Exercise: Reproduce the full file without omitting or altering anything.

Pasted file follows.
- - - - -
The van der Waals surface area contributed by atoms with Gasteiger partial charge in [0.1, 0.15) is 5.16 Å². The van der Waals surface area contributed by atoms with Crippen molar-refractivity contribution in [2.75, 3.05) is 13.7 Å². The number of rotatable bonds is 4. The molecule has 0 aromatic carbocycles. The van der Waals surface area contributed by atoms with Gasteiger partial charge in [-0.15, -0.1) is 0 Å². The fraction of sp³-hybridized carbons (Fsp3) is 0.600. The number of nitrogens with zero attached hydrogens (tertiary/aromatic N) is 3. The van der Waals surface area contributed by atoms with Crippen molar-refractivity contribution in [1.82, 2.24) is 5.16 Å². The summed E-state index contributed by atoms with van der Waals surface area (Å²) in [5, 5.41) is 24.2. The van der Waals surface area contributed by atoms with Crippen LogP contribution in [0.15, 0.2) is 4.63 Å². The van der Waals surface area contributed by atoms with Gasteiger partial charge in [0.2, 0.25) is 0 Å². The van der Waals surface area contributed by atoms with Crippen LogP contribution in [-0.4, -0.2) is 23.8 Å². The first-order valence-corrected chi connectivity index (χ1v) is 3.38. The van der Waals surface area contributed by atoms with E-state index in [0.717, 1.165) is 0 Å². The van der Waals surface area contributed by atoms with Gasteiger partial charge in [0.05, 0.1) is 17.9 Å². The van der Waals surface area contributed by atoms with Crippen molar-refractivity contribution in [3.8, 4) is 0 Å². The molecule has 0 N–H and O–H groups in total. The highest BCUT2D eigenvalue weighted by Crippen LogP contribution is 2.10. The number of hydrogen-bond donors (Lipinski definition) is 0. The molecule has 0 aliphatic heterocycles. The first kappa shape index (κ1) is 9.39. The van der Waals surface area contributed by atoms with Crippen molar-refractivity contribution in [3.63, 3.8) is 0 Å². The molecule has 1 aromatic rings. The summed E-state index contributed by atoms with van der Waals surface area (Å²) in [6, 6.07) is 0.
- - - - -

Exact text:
The van der Waals surface area contributed by atoms with Gasteiger partial charge in [0.1, 0.15) is 5.16 Å². The van der Waals surface area contributed by atoms with Crippen molar-refractivity contribution in [2.75, 3.05) is 13.7 Å². The number of rotatable bonds is 4. The molecule has 0 aromatic carbocycles. The van der Waals surface area contributed by atoms with Gasteiger partial charge in [-0.15, -0.1) is 0 Å². The fraction of sp³-hybridized carbons (Fsp3) is 0.600. The number of nitrogens with zero attached hydrogens (tertiary/aromatic N) is 3. The van der Waals surface area contributed by atoms with Crippen molar-refractivity contribution in [1.82, 2.24) is 5.16 Å². The summed E-state index contributed by atoms with van der Waals surface area (Å²) in [5, 5.41) is 24.2. The van der Waals surface area contributed by atoms with Crippen LogP contribution in [0.15, 0.2) is 4.63 Å². The van der Waals surface area contributed by atoms with Gasteiger partial charge in [0.2, 0.25) is 0 Å². The van der Waals surface area contributed by atoms with Crippen LogP contribution in [-0.4, -0.2) is 23.8 Å². The first-order valence-corrected chi connectivity index (χ1v) is 3.38. The van der Waals surface area contributed by atoms with E-state index in [0.717, 1.165) is 0 Å². The van der Waals surface area contributed by atoms with Gasteiger partial charge in [0.05, 0.1) is 17.9 Å². The van der Waals surface area contributed by atoms with Crippen molar-refractivity contribution in [3.8, 4) is 0 Å². The molecule has 0 N–H and O–H groups in total. The highest BCUT2D eigenvalue weighted by Crippen LogP contribution is 2.10. The number of hydrogen-bond donors (Lipinski definition) is 0. The molecule has 0 aliphatic heterocycles. The first kappa shape index (κ1) is 9.39. The van der Waals surface area contributed by atoms with Crippen molar-refractivity contribution in [3.63, 3.8) is 0 Å². The molecule has 1 aromatic rings. The summed E-state index contributed by atoms with van der Waals surface area (Å²) in [6, 6.07) is 0.